Autism Related Serious Real Life Big Problems like Suicide

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Do you want to die?
Yes 33%  33%  [ 4 ]
No 67%  67%  [ 8 ]
Total votes : 12

Pileated woodpecker
Pileated woodpecker

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Joined: 18 May 2022
Age: 32
Gender: Male
Posts: 185
Location: Israel

26 Sep 2022, 2:20 am

Well basically, in this thread I thought to talk to you about Autism Related Serious Real Life Big Problems like Suicide.

To be honest with you, it can really lead to big problems, and by "serious" I mean even life threatening, or suicide related. But to be honest with you, I have never really ever been suicidal myself, or even thought about the subject seriously. Self harm is a big problem, but I never tried, I never thought to. I mean, why would I? I like my life and want to live, simple as that.

Other than that, I have encountered friends in my life who wanted to die, and tried to suicide, but they didnt die in the end. But there was this friend of mine who tried to kill himself in the past, and he stopped trying to do so after stopping by some psychiatric hospital in my area. Yeah, sad story.

Other big problems include not going to work, not going to studies, and so on. Yeah, lack of working or studying are big problems too.

Other than that, can you explain what you think about all this? I'd appreciate that, thanks.

About me, my name's Noam 32 years old from Israel, diagnosed with High functioning Autism at about age 21 but unofficially had this problem since I was born. From age 25 or so I started to function better but I still have alot of problems in my life. I live in Israel in a city called Ashdod, but I was born in Jerusalem. I'm Agnostic when it comes to religion.

Hobbies include Video Games, Music, Sports, Swimming, Watch TV, Sex/Getting laid, Alcohol, Writing, Reading, and more.


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Joined: 23 Feb 2010
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26 Sep 2022, 9:16 am

Well autism is a curse in every way because not only we're targets for bullies all our lives (by folk that are supposed to have empathy) and have to struggle and have sh***y challenges like sensory issues and communication deficits, we're also susceptible to immune system deficiencies, diabetes, asthma and loads and loads of other illnesses that can be life-threatening. So really I'm just as physically vulnerable as a frail 90-year-old, all because I have f*****g ASD. I'm so, so, so frightened of my own body. I don't know what it's going to do. I'm destined to be ill as well as mentally f****d up.

Why don't they just stick us all in a hospice inside our own individual bubbles to keep us checked on and safe from all the germs out there that can harm our fragile immune systems?

I always used to say that I have no brain but at least I have my health. Now I don't have that because of f*****g autism.

Aged 32

Diagnosed with ADHD
Have RSD (Rejection Sensitivity Dysphoria)
Have Anxiety Disorder
Diagnosed with mild ASD but I don't identify as autistic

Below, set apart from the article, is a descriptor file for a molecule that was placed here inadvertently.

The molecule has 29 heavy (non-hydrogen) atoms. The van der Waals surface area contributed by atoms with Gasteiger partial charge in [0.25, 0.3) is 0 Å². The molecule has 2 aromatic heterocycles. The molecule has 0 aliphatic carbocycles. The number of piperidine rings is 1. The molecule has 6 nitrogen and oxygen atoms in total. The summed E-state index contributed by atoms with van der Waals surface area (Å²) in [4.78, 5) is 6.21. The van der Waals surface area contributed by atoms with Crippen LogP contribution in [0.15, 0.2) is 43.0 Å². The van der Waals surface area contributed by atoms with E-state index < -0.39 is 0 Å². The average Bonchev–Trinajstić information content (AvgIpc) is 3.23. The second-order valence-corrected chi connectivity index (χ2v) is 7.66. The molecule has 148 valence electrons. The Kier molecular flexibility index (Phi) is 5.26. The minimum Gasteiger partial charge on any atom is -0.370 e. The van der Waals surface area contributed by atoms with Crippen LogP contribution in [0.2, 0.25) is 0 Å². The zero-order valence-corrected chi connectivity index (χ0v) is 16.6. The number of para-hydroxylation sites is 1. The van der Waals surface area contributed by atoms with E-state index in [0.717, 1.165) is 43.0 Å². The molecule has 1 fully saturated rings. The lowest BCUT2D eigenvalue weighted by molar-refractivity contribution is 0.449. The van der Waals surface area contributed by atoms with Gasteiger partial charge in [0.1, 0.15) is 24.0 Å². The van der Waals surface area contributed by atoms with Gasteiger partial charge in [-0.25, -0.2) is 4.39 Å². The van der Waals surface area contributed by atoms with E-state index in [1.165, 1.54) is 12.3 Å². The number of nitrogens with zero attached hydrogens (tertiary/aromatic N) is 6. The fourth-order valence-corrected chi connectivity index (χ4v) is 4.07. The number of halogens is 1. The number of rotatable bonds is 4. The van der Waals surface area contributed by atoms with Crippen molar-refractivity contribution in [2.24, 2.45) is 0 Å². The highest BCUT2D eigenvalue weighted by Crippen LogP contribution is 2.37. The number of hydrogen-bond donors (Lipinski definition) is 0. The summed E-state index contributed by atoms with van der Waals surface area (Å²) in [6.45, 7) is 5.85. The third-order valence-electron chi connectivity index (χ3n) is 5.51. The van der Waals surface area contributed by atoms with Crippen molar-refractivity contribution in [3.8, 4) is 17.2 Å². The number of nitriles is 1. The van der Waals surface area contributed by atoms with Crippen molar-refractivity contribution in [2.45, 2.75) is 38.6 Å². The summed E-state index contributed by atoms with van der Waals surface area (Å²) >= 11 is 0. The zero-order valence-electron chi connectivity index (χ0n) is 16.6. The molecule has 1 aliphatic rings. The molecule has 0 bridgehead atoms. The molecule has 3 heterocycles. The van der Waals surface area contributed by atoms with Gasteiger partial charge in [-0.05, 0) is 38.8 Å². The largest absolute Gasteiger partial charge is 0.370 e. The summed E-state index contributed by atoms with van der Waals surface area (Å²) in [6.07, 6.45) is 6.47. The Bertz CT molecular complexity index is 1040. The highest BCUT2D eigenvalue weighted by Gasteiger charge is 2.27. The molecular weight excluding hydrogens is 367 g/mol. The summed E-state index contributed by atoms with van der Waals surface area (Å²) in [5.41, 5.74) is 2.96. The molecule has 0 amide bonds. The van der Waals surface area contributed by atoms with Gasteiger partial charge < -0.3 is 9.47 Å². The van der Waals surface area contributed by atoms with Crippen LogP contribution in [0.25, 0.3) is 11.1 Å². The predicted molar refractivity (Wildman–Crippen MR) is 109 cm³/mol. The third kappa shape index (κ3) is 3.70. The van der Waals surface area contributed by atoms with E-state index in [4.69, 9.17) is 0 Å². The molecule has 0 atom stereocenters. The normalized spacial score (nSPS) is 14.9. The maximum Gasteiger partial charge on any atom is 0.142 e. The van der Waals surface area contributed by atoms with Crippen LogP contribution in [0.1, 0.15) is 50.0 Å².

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Joined: 17 Jul 2004
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26 Sep 2022, 9:29 pm

I'm autistic and I'm happy to be alive and I don't want to die. When does the right to die become the duty to die?


Age: 48
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IQ: 86 and I use all 86 of them.


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26 Sep 2022, 10:12 pm

I've thought about this topic in the past but it had nothing to do with my autism.


Joined: 21 Apr 2022
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27 Sep 2022, 1:45 am

The world is beautiful and full of so many amazing things to do and learn each day. This evening the stars were so beautiful!


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27 Sep 2022, 4:12 am

I think there's a difference between wanting to end one's life, which is an extreme and necessarily violent act, and thinking that having to live in the world is hard and that, having the option, it would be better to not have to do it. Which is academic, since none of us has the option of not having lived in the first place.

But I don't see that as a dark point of view. I think intellectually it's pretty clear that life is more hard than it is enjoyable, and that the terrible things that can befall us have no comparable good things that can happen to us. That applies to everyone, autistic or not. But I find that comforting. Acknowledging that life is the way it is gives me peace. I accept it, which is the best coping strategy I know of for any circumstance, and then make the best of it when I can. Flowers and sunshine and riding my bike are nice. They don't make up for the loved ones who have died or how much I struggle with loneliness, but that's what I have. So I accept it and go with it, as best I can.

There's a philosopher named Benatar whose philosophy is exactly that: that life is more bad than good and therefore not having to live (not having been born) would be better than having to endure the hardships and tragedies of living. But he does not think dying is better. Dying is bad in its own way and might be the worst part of having to live, that you must also die.

Please stick around and do your best with what you have.